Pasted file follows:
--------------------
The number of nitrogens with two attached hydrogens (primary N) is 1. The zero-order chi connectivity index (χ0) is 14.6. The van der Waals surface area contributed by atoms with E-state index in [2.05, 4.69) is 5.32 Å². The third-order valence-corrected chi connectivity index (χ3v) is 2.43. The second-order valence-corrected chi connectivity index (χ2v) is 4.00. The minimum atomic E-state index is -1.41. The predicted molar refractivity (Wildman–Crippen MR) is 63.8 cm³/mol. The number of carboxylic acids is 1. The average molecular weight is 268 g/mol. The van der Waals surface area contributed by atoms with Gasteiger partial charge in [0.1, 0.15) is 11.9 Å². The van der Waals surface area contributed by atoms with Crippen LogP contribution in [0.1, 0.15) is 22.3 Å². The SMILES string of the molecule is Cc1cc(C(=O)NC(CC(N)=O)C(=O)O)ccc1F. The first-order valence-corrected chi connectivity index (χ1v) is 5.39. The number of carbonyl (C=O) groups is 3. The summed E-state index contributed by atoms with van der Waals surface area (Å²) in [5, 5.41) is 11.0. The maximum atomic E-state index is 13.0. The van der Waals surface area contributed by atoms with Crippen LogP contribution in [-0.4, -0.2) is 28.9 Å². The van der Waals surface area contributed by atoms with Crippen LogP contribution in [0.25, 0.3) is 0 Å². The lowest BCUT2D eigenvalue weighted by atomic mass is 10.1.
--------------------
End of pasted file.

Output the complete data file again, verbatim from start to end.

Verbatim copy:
The number of nitrogens with two attached hydrogens (primary N) is 1. The zero-order chi connectivity index (χ0) is 14.6. The van der Waals surface area contributed by atoms with E-state index in [2.05, 4.69) is 5.32 Å². The third-order valence-corrected chi connectivity index (χ3v) is 2.43. The second-order valence-corrected chi connectivity index (χ2v) is 4.00. The minimum atomic E-state index is -1.41. The predicted molar refractivity (Wildman–Crippen MR) is 63.8 cm³/mol. The number of carboxylic acids is 1. The average molecular weight is 268 g/mol. The van der Waals surface area contributed by atoms with Gasteiger partial charge in [0.1, 0.15) is 11.9 Å². The van der Waals surface area contributed by atoms with Crippen LogP contribution in [0.1, 0.15) is 22.3 Å². The SMILES string of the molecule is Cc1cc(C(=O)NC(CC(N)=O)C(=O)O)ccc1F. The first-order valence-corrected chi connectivity index (χ1v) is 5.39. The number of carbonyl (C=O) groups is 3. The summed E-state index contributed by atoms with van der Waals surface area (Å²) in [5, 5.41) is 11.0. The maximum atomic E-state index is 13.0. The van der Waals surface area contributed by atoms with Crippen LogP contribution in [-0.4, -0.2) is 28.9 Å². The van der Waals surface area contributed by atoms with Crippen LogP contribution in [0.25, 0.3) is 0 Å². The lowest BCUT2D eigenvalue weighted by atomic mass is 10.1.